In addition to great “shop talk” and the leadership lessons, there’s the whole “creating relationships with fellow classmates.” I have been able to confidently refer several clients moving to other parts of Virginia to fellow Virginia Leadership Academy alumni. And I’m completely comfortable doing so because I know them personally, trust them and know they will take great care of my clients.
The Virginia Leadership Academy proved to be a great and rewarding experience and I’m honored and happy to have gone through it. Thank you to VAR for accepting me into the program. Thank you to DAAR for sponsoring me. And congratulations to my fellow Virginia Leadership Academy alumni!
Here’s a three-part question recently asked by a new construction home buyer I’m working with… “If my new home won’t be ready until June, how will that affect my financing contingency, when can I lock in my rate and what happens if rates spike up between now and June?”
That’s a very good and important question.
To answer the first part of that question, your financing contingency depends on the what the builders’ contract says. In my clients’ particular case, the builders lender has 45 days from the date of ratification to find him a loan. If they can’t do so within those 45 days, they can extend that time period for another 30 days.
Notice that I highlighted “date of ratification.” Whether you settle in 30 days, 6 months or 9 months, the financing contingency usually starts when you sign the contract and it’s then signed by the builder’s rep.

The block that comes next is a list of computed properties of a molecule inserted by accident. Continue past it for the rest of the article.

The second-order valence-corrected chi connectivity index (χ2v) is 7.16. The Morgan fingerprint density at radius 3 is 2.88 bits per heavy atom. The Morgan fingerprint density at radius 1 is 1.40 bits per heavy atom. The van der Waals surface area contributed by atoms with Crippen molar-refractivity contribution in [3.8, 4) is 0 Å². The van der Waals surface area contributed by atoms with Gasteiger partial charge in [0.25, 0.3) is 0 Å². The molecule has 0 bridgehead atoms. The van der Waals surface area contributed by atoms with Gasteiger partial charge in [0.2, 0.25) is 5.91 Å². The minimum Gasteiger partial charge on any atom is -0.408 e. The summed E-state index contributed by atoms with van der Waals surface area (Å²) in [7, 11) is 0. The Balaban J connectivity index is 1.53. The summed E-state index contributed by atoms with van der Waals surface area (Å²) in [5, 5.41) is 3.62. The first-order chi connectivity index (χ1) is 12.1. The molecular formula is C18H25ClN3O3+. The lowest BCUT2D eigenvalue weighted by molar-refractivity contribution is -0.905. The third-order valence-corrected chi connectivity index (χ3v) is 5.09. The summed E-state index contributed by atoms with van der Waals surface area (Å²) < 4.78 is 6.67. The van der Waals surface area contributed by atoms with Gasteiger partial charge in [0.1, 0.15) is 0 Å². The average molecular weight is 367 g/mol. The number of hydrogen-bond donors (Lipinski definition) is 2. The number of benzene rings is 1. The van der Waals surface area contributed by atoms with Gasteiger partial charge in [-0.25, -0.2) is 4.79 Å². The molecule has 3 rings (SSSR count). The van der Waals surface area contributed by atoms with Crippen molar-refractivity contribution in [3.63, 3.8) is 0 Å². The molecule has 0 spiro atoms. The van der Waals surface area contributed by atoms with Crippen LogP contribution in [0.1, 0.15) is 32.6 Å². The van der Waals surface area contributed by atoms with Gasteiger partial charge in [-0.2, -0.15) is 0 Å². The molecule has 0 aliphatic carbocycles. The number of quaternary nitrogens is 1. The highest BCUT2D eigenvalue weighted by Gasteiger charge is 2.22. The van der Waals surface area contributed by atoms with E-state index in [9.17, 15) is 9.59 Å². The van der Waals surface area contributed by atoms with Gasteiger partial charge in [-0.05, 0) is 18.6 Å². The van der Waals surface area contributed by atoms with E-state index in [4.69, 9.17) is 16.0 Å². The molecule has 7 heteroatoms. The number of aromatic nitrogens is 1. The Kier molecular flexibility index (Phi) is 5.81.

But – and a very important “but” – if you were to do anything to adversely affect their credit, you could lose the financing contingency time period and could be in default (aka lose your $20K deposit).
To answer the second part of that question, the typical interest rate lock is done 30, sometimes 60 days before settlement. If you would like to lock it in for longer, you should check if it’s possible with your particular lender. Even if it’s possible, you will most likely have to pay a point(s) upfront to do so. (One point is equal to one percent of the loan amount)
If you’re 6 months out from settlement, you may have to wait 4 or 5 months before locking in your rate. Yes, that can be a gamble, but it’s the price you pay for buying new construction.
Which leads me to the third question…
Even if rates go up between now and when your new home is delivered, you may still be responsible for buying the property. And if you don’t move forward with the purchase, you may be in default and could lose your deposit.
Now before you take any of what I just wrote as gospel, let me give you the mandatory disclaimer:
I am not a lawyer nor a loan officer/lender – this is not intended as legal advice nor guidance – every new home builder’s contract is different – every lender’s guidelines and offerings are different – check with your Buyer’s Agent/Realtor, your loan officer/lender and others for guidance.
***If you are interested in new construction in the Northern Virginia area, contact me before you head out to new home sales centers – firstname.lastname@example.org – 703.582.6900. You need to have your own Buyer’s Agent representing and guiding you through the process. Remember – the builder’s sale rep works for the builder – NOT you. And your Buyer’s Agents/Brokers fees are already built into the sales price so it’s of no additional cost to you.
There are some killer deals on the few available spec condos at Van Metre’s Linden Row community in the Lansdowne Town Center in Lansdowne (Leesburg), Virginia. Here are the details:
- Prices on the specs have already been reduced thousands to help get them sold ASAP